A Leap of Fate

A Leap of Fate

Bhuvan wearily threw his axe down and sat under a tree. After laboriously cutting wood for quite some hours, finally for the day he was free. Seeking to make some extra money he had started early in the morning and ventured a little deep inside the forest in search of better quality wood. The Diwali festival was around the corner and he wanted the celebrations this year to be really good.

Sometimes, his meagre income made it difficult to make ends meet and survive. He therefore did many odd jobs too, as to make a little extra money he always did strive.

Hungry and tired he started eating the bhakri and chutney he had carried with him. His mood was pensive as the mind was occupied with thoughts grim. Dejectedly he looked at the small pile of wood he had managed after a long hard day’s workHe thought to himself, This year too the celebrations will not be up to the mark.

Looking around him, something caught his eye, in the bush nearby. An object glinted in the strong rays of the afternoon sun in the sky. Curious, he went closer to see what it was. Lying in the mud he saw a silver anklet that made him drop his jaws. He was surprised, and wondered how this piece of jewellery had fallen there. Slowly he looked upwards towards the sky and wondered, if this was the answer to his prayer.

 He thanked his stars he had been provided with the extra money he was seeking. As he safely kept the anklet in his pocket, with joy his heart was beating.

Happily, he trudged back home, making plans for celebrating the festival with enough money to spend. When he approached the road on the outskirts of the wooded area, he saw a crowd at the far end. Out of curiosity he approached it with tired shuffling feet. He saw people standing around a motionless form covered with a sheet.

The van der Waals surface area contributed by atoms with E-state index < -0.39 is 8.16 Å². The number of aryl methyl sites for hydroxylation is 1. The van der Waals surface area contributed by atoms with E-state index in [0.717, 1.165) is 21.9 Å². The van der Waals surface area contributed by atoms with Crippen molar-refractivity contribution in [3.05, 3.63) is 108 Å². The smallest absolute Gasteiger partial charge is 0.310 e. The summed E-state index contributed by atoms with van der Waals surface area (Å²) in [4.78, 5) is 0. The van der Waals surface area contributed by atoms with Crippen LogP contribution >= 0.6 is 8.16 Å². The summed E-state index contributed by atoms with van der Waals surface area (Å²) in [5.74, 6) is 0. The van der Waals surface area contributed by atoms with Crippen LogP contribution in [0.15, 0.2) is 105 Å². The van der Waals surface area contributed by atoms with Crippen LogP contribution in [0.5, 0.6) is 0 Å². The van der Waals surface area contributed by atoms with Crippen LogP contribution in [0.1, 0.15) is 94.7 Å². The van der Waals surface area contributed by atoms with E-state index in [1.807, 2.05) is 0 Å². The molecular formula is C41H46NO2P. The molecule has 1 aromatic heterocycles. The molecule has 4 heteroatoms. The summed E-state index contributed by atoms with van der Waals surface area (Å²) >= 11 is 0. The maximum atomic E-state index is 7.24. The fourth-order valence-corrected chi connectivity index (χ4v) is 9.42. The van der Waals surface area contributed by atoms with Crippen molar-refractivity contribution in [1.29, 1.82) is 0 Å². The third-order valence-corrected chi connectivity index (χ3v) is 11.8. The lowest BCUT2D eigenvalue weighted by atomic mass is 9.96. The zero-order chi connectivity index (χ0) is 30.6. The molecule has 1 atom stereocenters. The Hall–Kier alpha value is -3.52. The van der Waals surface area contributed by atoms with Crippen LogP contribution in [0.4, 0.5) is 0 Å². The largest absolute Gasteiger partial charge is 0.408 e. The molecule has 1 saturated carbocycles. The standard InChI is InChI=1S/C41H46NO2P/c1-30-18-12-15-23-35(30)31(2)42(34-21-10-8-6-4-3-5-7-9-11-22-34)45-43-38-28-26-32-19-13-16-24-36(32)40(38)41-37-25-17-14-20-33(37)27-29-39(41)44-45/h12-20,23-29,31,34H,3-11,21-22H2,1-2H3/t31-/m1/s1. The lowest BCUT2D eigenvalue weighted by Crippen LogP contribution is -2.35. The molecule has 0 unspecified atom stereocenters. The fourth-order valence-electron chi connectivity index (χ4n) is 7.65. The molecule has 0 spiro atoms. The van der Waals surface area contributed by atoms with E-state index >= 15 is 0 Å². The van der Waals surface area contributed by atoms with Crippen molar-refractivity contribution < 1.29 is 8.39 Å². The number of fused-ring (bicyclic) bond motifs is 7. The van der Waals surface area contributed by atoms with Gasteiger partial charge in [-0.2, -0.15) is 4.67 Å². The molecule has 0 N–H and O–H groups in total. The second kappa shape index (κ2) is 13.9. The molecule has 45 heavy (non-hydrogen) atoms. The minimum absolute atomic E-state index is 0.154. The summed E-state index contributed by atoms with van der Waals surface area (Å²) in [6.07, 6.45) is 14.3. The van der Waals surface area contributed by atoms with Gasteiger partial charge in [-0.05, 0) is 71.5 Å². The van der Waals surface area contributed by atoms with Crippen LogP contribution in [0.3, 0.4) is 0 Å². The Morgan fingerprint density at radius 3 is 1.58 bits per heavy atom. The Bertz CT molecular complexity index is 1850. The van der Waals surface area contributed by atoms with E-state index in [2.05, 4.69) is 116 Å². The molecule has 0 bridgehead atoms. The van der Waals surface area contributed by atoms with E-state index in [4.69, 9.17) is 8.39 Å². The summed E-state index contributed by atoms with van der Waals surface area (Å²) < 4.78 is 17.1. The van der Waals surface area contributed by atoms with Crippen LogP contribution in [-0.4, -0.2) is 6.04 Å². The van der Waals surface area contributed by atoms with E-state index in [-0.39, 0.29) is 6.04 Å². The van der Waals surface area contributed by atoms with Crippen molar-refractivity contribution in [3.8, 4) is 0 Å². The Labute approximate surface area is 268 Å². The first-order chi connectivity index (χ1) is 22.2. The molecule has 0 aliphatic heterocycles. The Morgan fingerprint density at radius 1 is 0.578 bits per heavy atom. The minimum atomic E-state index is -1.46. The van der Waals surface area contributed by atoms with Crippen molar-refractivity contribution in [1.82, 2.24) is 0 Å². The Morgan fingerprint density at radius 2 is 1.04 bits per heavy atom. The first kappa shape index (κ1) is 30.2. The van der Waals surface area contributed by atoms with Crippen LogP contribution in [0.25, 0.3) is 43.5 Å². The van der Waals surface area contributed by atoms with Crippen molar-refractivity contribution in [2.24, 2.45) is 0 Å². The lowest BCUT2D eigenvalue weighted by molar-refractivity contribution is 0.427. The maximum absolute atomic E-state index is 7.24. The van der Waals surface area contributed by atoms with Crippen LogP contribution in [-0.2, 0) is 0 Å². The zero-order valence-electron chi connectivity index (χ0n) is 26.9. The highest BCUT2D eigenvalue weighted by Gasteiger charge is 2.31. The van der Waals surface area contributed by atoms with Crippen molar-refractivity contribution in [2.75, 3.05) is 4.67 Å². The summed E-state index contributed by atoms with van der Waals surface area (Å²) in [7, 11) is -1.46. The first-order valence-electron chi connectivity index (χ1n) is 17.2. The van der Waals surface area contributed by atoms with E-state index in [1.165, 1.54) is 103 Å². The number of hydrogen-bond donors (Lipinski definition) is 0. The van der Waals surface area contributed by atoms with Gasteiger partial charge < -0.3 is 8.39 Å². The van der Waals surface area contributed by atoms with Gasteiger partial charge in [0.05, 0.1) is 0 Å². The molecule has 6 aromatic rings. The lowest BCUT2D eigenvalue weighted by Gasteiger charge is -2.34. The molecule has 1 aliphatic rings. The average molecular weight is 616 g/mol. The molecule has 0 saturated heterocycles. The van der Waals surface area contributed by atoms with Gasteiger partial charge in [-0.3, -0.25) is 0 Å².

Talking to the dozen they were trying to figure out whose unfortunate body it could be. Suddenly Bhuvan’s eyes fell on the feet half covered by the sheet a little below the knee.

He froze when he saw the sight before him. There was only one anklet on the feet that were now limp. As he stared at the anklet on the leg, beads of cold sweat appeared on his forehead. He was sure, he had seen another of the same design like the one on the body now dead. Where the missing pair was only he knew. With trembling hands, he felt the anklet in his pocket wondering now what to do.

Shaking with fear he withdrew himself from the crowd.  Walking further away he quietly threw the anklet deep in the bushes and hurried home, looking pale and white as a shroud.


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Munira Dalal
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